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Wash and thwack, hang to dry. January 5, 2009

Posted by jeninmaine in spinning.
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I actually got quite a bit done over the weekend, considering I was feeling sickish and had two kids running around (which Michael wrangled much of the time, I so do not deserve that man). Here are some fiber photos of about half of what I worked on.

It’s bath time!
Yarn bath!

Yarn bath!

This, my friends, is why one must wash yarn, especially if using wool dyed by someone else:
This is why you wash yarn.

Fortunately a couple of rinses fixed that skein, thankfully.

I looked at my other skein (some Shetland from the UK) and ta-daa, a perfect dye job:
This is why you wash yarn.

After thwacking and drying, they looked a bit more presentable and less like soup.

Shetland:
Shetland wool yarn

Shetland wool yarn

Merino:
Merino wool yarn

Merino wool yarn

This is more Shetland from the same UK source.
I Navajo plied this skein and ended up with a very sturdy, dense yarn. Not sure if this technique suits it.

Shetland wool yarn

Shetland wool yarn

That is all the news that’s fit to print for now.

I’m in! July 12, 2008

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I received an email back from Katherine and I’m in the Le Tour De Fleece 2008! Very exciting! While I don’t think there are real team-teams I was thinking of forming a Ravelry Completely Pointless and Arbitrary Group group team, though at this point Joy is the only other person taking the bait. Oh well, we can be a two-person team!

My Goal: Get through the rest of this awful Louet roving I’ve had in my stash since 2004. It’s the oldest roving I own and I need to get it out, out, out! I’ve spun all of the grey and plied it with portions of the green and fuchsia, I am currently spinning all of the brown which will be plied with the remainder of the green and fuchsia. Maybe I’ll end up selling them as a set as they’ll all go together.

The colors of the roving aren’t horrible and the resulting yarn is actually quite nice and soft, I’ve just become sort of a roving snob since I bought these commercially-dyed jobbies. Commercial rovings feel dried out to me, now, compared to the rovings I’ve gotten from indie dyers and dyed myself. I’m getting kind of ooged out by the feel of them so I’m just trying to get through them as quickly as I can. So, no photo today – there really isn’t much to show other than a bobbin 3/4 full of boring forest green and another bobbin about 1/3 full of boring brown. Yawn.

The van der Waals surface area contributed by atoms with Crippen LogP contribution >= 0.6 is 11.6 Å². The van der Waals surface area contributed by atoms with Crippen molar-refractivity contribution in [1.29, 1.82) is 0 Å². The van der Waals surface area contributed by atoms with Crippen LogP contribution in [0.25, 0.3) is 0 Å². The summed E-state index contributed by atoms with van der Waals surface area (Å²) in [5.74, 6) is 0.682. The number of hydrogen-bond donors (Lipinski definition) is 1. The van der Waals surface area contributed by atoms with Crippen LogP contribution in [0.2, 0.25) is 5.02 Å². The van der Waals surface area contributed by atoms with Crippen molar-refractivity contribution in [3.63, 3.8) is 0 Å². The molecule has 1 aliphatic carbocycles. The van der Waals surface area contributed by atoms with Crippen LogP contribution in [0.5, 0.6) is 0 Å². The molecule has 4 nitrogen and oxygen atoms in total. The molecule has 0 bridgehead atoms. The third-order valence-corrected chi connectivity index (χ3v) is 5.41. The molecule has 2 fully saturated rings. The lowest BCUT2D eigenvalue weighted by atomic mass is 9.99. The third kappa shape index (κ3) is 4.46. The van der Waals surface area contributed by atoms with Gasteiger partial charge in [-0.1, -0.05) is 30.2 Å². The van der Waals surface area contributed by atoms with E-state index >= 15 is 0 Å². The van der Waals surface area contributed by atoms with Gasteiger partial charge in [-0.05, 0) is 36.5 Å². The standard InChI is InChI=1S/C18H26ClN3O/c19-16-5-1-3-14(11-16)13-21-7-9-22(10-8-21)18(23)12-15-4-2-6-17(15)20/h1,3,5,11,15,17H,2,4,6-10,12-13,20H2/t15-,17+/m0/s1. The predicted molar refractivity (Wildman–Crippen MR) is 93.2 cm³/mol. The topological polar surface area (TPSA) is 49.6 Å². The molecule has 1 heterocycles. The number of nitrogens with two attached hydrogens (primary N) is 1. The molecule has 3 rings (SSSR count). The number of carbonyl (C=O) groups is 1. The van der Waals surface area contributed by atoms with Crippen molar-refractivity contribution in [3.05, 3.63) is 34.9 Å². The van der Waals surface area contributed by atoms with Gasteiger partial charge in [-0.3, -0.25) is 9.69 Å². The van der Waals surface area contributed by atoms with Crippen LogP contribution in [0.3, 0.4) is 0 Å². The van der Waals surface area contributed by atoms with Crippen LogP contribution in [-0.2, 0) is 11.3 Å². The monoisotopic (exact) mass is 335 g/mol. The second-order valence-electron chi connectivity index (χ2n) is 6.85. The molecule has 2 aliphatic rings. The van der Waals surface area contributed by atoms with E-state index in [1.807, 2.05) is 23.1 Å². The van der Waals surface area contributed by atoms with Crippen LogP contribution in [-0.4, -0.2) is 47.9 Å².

The good thing is they’re giving me a great opportunity to break in the Ladybug and really learn how to futz with the Scotch tension and use different whorls. I keep telling myself, “This is a learning experience.” It’s especially hard as I just today received three indie rovings from a destasher on Ravelry and I soooo want to dig into them immediately (along with the big pile of other rovings I’ve already stashed) but no, I had to put them in the bin with the rest and pretend they don’t exist until I’m through this durned Louet.

In retrospect it’s a good thing I don’t have a ton of bobbins a I could totally see myself getting castonitis of the spinning wheel and leaving bits and bobs on them of the things I have no patience for. Sigh. With that, I ought to get back to it so I can do something else!

My secondary goal will be spinning at least one skein using Navajo ply. Aiee!

Spin spin spin! July 7, 2008

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I’ve been drowning in work – three and a half more weeks and then I’m free!

Even better news: The Ladybug is here! I was finally able to make time to pick it up from the Portland Fiber Gallery and it is awesome. Photos of it soon. I am in love with it and with its tensioned Lazy Kate (which Melodi gave to me as a baby gift, she is just the best!) Love love love this wheel!

Even with work I’ve been managing to spin…I’ve been working out the kinks and getting used to the new wheel, it’s been a learning experience. First is the last yarn I spun and plied on the Louet:

Handspun two-ply yarn

I’m not super happy with how the plies came out, again, the Louet and I had a tenuous relationship. This is a really big hank of yarn, I haven’t measured it yet but it’s about the size of a canteloupe.

Handspun two-ply yarn

Handspun two-ply yarn

Handspun two-ply yarn

These two skeins I spun up on the Ladybug. I think they’re kind of fug but I intentionally used contrasting colors so I could really see my plies. I’m trying to get a nice tight ply without it being twisty and unbalanced. I think I may be growing out of the two-ply stage and I’m thinking about giving three-ply a try, or even (gasp) Navajo plying which I haven’t been brave enough to attempt yet.

Handspun two-ply yarn

Another big hank, about the size of the orange one, maybe a little heavier.

Handspun two-ply yarn

It wasn’t until I spun this smaller hank that I’ve started feeling like I’m getting the hang of the Scotch tension and getting the right amount of twist in my plies. I still think my singles are too twisty to start with.

Handspun two-ply yarn

Handspun two-ply yarn

Overall, though, the Ladybug is a very fun wheel. It moves like lightning and I have been extremely happy with how easily it treadles. The Louet felt like a ton of work so this is nearly effortless in comparison. Since I can’t seem to spin anything heavier than sport weight the bobbins do me fine for the moment. I really want to practice spinning thicker yarn, I think I just need to slow down a lot.